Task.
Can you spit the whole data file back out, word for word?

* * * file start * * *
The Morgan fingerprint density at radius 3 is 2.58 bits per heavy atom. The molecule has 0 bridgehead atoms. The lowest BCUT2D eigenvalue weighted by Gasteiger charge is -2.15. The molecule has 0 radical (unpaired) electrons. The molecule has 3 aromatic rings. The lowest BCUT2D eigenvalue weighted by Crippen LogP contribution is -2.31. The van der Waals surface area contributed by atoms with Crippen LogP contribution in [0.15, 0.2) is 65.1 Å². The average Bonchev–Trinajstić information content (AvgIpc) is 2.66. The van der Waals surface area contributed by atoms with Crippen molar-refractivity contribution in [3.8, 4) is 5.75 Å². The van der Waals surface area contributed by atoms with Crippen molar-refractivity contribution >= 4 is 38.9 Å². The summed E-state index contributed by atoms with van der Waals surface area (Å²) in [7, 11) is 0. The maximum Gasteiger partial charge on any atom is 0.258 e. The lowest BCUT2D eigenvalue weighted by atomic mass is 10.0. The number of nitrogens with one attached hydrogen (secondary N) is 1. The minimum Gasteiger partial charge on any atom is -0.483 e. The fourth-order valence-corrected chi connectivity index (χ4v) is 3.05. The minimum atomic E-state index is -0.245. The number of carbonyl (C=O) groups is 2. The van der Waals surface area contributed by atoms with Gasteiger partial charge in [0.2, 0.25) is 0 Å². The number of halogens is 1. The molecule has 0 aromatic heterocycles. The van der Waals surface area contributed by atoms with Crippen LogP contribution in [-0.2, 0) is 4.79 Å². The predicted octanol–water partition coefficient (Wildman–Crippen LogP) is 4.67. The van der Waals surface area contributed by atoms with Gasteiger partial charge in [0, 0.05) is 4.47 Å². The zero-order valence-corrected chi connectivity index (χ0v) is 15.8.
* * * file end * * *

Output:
The Morgan fingerprint density at radius 3 is 2.58 bits per heavy atom. The molecule has 0 bridgehead atoms. The lowest BCUT2D eigenvalue weighted by Gasteiger charge is -2.15. The molecule has 0 radical (unpaired) electrons. The molecule has 3 aromatic rings. The lowest BCUT2D eigenvalue weighted by Crippen LogP contribution is -2.31. The van der Waals surface area contributed by atoms with Crippen LogP contribution in [0.15, 0.2) is 65.1 Å². The average Bonchev–Trinajstić information content (AvgIpc) is 2.66. The van der Waals surface area contributed by atoms with Crippen molar-refractivity contribution in [3.8, 4) is 5.75 Å². The van der Waals surface area contributed by atoms with Crippen molar-refractivity contribution >= 4 is 38.9 Å². The summed E-state index contributed by atoms with van der Waals surface area (Å²) in [7, 11) is 0. The maximum Gasteiger partial charge on any atom is 0.258 e. The lowest BCUT2D eigenvalue weighted by atomic mass is 10.0. The number of nitrogens with one attached hydrogen (secondary N) is 1. The minimum Gasteiger partial charge on any atom is -0.483 e. The fourth-order valence-corrected chi connectivity index (χ4v) is 3.05. The minimum atomic E-state index is -0.245. The number of carbonyl (C=O) groups is 2. The van der Waals surface area contributed by atoms with Gasteiger partial charge in [0.2, 0.25) is 0 Å². The number of halogens is 1. The molecule has 0 aromatic heterocycles. The van der Waals surface area contributed by atoms with Crippen LogP contribution in [-0.2, 0) is 4.79 Å². The predicted octanol–water partition coefficient (Wildman–Crippen LogP) is 4.67. The van der Waals surface area contributed by atoms with Gasteiger partial charge in [0, 0.05) is 4.47 Å². The zero-order valence-corrected chi connectivity index (χ0v) is 15.8.